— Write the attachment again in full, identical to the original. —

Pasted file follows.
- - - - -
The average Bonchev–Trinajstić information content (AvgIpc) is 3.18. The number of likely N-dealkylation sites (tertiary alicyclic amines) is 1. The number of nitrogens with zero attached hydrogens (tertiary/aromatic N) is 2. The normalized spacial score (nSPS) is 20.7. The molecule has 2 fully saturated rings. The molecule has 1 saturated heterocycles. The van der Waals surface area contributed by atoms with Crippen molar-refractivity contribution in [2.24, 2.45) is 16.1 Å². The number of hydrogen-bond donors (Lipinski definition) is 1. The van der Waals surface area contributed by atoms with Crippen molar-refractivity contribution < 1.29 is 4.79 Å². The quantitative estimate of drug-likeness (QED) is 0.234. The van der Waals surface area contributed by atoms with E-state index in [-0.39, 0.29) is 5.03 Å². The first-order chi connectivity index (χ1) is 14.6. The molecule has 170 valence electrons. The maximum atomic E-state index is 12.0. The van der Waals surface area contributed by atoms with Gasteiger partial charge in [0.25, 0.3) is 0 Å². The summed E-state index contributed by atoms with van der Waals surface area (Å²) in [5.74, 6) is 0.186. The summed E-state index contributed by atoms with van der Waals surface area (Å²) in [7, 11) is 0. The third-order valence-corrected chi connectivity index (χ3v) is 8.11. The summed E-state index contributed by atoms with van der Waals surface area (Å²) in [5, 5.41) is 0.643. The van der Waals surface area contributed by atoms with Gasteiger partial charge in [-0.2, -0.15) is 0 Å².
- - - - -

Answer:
The average Bonchev–Trinajstić information content (AvgIpc) is 3.18. The number of likely N-dealkylation sites (tertiary alicyclic amines) is 1. The number of nitrogens with zero attached hydrogens (tertiary/aromatic N) is 2. The normalized spacial score (nSPS) is 20.7. The molecule has 2 fully saturated rings. The molecule has 1 saturated heterocycles. The van der Waals surface area contributed by atoms with Crippen molar-refractivity contribution in [2.24, 2.45) is 16.1 Å². The number of hydrogen-bond donors (Lipinski definition) is 1. The van der Waals surface area contributed by atoms with Crippen molar-refractivity contribution < 1.29 is 4.79 Å². The quantitative estimate of drug-likeness (QED) is 0.234. The van der Waals surface area contributed by atoms with E-state index in [-0.39, 0.29) is 5.03 Å². The first-order chi connectivity index (χ1) is 14.6. The molecule has 170 valence electrons. The maximum atomic E-state index is 12.0. The van der Waals surface area contributed by atoms with Gasteiger partial charge in [0.25, 0.3) is 0 Å². The summed E-state index contributed by atoms with van der Waals surface area (Å²) in [5.74, 6) is 0.186. The summed E-state index contributed by atoms with van der Waals surface area (Å²) in [7, 11) is 0. The third-order valence-corrected chi connectivity index (χ3v) is 8.11. The summed E-state index contributed by atoms with van der Waals surface area (Å²) in [5, 5.41) is 0.643. The van der Waals surface area contributed by atoms with Gasteiger partial charge in [-0.2, -0.15) is 0 Å².